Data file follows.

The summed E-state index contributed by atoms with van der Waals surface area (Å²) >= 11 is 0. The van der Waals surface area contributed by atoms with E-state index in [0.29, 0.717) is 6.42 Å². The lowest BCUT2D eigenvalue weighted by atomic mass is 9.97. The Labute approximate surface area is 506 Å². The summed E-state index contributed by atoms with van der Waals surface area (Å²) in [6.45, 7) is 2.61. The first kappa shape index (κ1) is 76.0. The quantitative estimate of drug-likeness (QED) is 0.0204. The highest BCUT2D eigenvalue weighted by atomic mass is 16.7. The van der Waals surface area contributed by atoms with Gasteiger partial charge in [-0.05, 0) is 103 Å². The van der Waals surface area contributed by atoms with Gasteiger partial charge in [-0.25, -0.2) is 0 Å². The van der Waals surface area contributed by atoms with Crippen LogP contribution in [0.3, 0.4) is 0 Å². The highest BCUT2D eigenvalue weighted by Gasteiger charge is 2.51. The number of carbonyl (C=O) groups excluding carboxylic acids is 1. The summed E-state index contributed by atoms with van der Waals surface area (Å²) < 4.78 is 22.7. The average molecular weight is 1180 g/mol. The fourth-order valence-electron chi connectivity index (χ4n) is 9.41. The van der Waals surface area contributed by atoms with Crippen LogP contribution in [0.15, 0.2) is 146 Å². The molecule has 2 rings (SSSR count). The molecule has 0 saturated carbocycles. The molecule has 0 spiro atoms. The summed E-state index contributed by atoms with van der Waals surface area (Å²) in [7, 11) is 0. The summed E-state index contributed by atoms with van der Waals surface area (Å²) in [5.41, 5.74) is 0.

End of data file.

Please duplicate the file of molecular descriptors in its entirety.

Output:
The summed E-state index contributed by atoms with van der Waals surface area (Å²) >= 11 is 0. The van der Waals surface area contributed by atoms with E-state index in [0.29, 0.717) is 6.42 Å². The lowest BCUT2D eigenvalue weighted by atomic mass is 9.97. The Labute approximate surface area is 506 Å². The summed E-state index contributed by atoms with van der Waals surface area (Å²) in [6.45, 7) is 2.61. The first kappa shape index (κ1) is 76.0. The quantitative estimate of drug-likeness (QED) is 0.0204. The highest BCUT2D eigenvalue weighted by atomic mass is 16.7. The van der Waals surface area contributed by atoms with Gasteiger partial charge in [-0.05, 0) is 103 Å². The van der Waals surface area contributed by atoms with Gasteiger partial charge in [-0.25, -0.2) is 0 Å². The van der Waals surface area contributed by atoms with Crippen LogP contribution in [0.3, 0.4) is 0 Å². The highest BCUT2D eigenvalue weighted by Gasteiger charge is 2.51. The number of carbonyl (C=O) groups excluding carboxylic acids is 1. The summed E-state index contributed by atoms with van der Waals surface area (Å²) < 4.78 is 22.7. The average molecular weight is 1180 g/mol. The fourth-order valence-electron chi connectivity index (χ4n) is 9.41. The van der Waals surface area contributed by atoms with Crippen LogP contribution in [0.15, 0.2) is 146 Å². The molecule has 2 rings (SSSR count). The molecule has 0 saturated carbocycles. The molecule has 0 spiro atoms. The summed E-state index contributed by atoms with van der Waals surface area (Å²) in [7, 11) is 0. The summed E-state index contributed by atoms with van der Waals surface area (Å²) in [5.41, 5.74) is 0.